Securing Your Application with mTLS
By default, Linkerd automatically enables mutual Transport Layer Security (mTLS) for TCP traffic between meshed pods, by establishing and authenticating secure, private TLS connections between Linkerd proxies. Simply add your services to Linkerd, and Linkerd will take care of the rest.
Linkerd’s automatic mTLS is done in a way that’s completely transparent to the application. Of course, sometimes it’s helpful to be able to validate whether mTLS is in effect!
Validating mTLS with
To validate that mTLS is working, you can view a summary of the TCP
connections between services that are managed by Linkerd using the
edges command. For example:
linkerd -n linkerd edges deployment
The output will look like:
SRC DST CLIENT SERVER MSG linkerd-controller linkerd-prometheus linkerd-controller.linkerd linkerd-prometheus.linkerd - linkerd-web linkerd-controller linkerd-web.linkerd linkerd-controller.linkerd -
In this example, everything is successfully mTLS’d, and the
SERVER columns denote the identities used, in the form
service-account-name.namespace. (See Linkerd’s automatic mTLS
documentation for more on what these identities
mean.) If there were a problem automatically upgrading the connection with
MSG field would contain the reason why.
Validating mTLS with
Instead of relying on an aggregate, it is also possible to watch the requests
and responses in real time to understand what is getting mTLS’d. We can use the
linkerd tap command to sample real time request data.
linkerd -n linkerd tap deploy
Looking at the control plane specifically, there will be two main types of output.
req id=0:7 proxy=in src=10.138.15.206:51558 dst=10.4.0.18:9998 tls=not_provided_by_remote :method=GET :authority=10.4.0.18:9998 :path=/ready rsp id=0:7 proxy=in src=10.138.15.206:51558 dst=10.4.0.18:9998 tls=not_provided_by_remote :status=200 latency=482µs end id=0:7 proxy=in src=10.138.15.206:51558 dst=10.4.0.18:9998 tls=not_provided_by_remote duration=32µs response-length=3B
These are calls by the Kubernetes readiness
As probes are initiated from the kubelet, which is not in the mesh, there is no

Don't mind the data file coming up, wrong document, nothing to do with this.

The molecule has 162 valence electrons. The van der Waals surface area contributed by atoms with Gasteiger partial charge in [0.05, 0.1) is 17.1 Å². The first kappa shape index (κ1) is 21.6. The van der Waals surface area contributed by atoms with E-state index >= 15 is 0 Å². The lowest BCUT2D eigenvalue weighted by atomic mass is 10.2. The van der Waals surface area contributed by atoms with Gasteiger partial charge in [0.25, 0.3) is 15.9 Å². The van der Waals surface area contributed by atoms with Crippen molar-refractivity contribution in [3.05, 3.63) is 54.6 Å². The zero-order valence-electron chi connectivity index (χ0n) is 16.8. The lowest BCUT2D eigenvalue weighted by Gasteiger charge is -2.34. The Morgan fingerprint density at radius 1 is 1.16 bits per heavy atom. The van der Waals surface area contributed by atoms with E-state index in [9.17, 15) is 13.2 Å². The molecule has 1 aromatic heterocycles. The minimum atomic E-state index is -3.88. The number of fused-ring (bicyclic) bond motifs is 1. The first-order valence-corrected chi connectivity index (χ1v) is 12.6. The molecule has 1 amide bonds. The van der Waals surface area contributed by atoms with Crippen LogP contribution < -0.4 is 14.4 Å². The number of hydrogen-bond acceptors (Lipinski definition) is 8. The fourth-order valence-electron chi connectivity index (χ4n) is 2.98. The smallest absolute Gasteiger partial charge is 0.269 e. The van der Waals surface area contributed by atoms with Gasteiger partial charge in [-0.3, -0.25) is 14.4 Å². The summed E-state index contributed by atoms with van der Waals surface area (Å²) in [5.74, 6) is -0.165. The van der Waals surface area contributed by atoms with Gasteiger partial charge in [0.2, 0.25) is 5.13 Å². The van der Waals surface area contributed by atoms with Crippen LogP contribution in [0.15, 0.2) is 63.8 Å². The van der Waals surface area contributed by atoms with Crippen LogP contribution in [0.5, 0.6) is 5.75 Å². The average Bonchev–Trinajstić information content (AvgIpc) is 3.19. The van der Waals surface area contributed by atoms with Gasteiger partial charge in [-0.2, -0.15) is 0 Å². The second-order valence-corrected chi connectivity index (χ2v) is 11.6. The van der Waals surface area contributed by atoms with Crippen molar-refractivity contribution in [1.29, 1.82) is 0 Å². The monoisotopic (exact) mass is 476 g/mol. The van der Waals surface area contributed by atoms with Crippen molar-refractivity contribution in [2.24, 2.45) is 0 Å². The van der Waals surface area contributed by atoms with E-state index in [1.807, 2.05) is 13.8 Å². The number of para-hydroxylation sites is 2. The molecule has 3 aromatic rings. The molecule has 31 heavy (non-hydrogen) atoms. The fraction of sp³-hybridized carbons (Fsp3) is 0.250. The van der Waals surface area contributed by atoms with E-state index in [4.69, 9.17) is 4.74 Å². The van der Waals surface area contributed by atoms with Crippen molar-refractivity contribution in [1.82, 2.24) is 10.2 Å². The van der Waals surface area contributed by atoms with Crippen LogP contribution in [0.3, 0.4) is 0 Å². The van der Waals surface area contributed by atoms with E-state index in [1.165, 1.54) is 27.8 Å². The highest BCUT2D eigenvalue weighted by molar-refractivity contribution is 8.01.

identity and these requests are not mTLS’d, as denoted by the
Other requests to the control plane are TLS’d:
req id=0:11 proxy=in src=10.4.0.15:54740 dst=10.4.0.17:9090 tls=true :method=GET :authority=linkerd-prometheus.linkerd.svc.cluster.local:9090 :path=/api/v1/query rsp id=0:11 proxy=in src=10.4.0.15:54740 dst=10.4.0.17:9090 tls=true :status=200 latency=194886µs end id=0:11 proxy=in src=10.4.0.15:54740 dst=10.4.0.17:9090 tls=true duration=121µs response-length=375B
linkerd-web are in the mesh and using HTTP
to communicate, the requests are automatically mTLS’d, as denoted by the
Validating mTLS with tshark
The final way to validate mTLS is to look at raw network traffic within the cluster.
Linkerd includes a debug sidecar that comes with a selection of commands that make it easier to verify and debug the service mesh itself. For example, with our emojivoto demo application, we can add the debug sidecar by running:
curl --proto '=https' --tlsv1.2 -sSfL https://run.linkerd.io/emojivoto.yml \ | linkerd inject --enable-debug-sidecar - \ | kubectl apply -f -
We can then establish a remote shell directly in the debug container of a pod in
voting service with:
kubectl -n emojivoto exec -it \ $(kubectl -n emojivoto get po -o name | grep voting) \ -c linkerd-debug -- /bin/bash
Once we’re inside the debug sidecar, the built-in
tshark command can be used
to inspect the raw packets on the network interface. For example:
tshark -i any -d tcp.port==8080,ssl | grep -v 127.0.0.1
tshark that port 8080 might be TLS’d, and to ignore localhost (as
that traffic will always be unencrypted). The output will show both unencrypted
communication, such as Prometheus scraping metrics, as well as the primary
application traffic being automatically mTLS’d.
131 11.390338699 10.4.0.17 → 10.4.0.23 HTTP 346 GET /metrics HTTP/1.1 132 11.391486903 10.4.0.23 → 10.4.0.17 HTTP 2039 HTTP/1.1 200 OK (text/plain) 133 11.391540872 10.4.0.17 → 10.4.0.23 TCP 68 46766 → 4191 [ACK] Seq=557 Ack=3942 Win=1329 Len=0 TSval=3389590636 TSecr=1915605020 134 12.128190076 10.4.0.25 → 10.4.0.23 TLSv1.2 154 Application Data 140 12.129497053 10.4.0.23 → 10.4.0.25 TLSv1.2 149 Application Data 141 12.129534848 10.4.0.25 → 10.4.0.23 TCP 68 48138 → 8080 [ACK] Seq=1089 Ack=985 Win=236 Len=0 TSval=2234109459 TSecr=617799816 143 13.140288400 10.4.0.25 → 10.4.0.23 TLSv1.2 150 Application Data 148 13.141219945 10.4.0.23 → 10.4.0.25 TLSv1.2 136 Application Data
In this guide, we’ve provided several different ways to validate whether Linkerd has been able to automatically upgrade connections to mTLS. Note that there are several reasons why Linkerd may not be able to do this upgrade—see the “Caveats and future work” section of the Linkerd automatic mTLS documentation—so if you are relying on Linkerd for security purposes, this kind of validation can be instructive.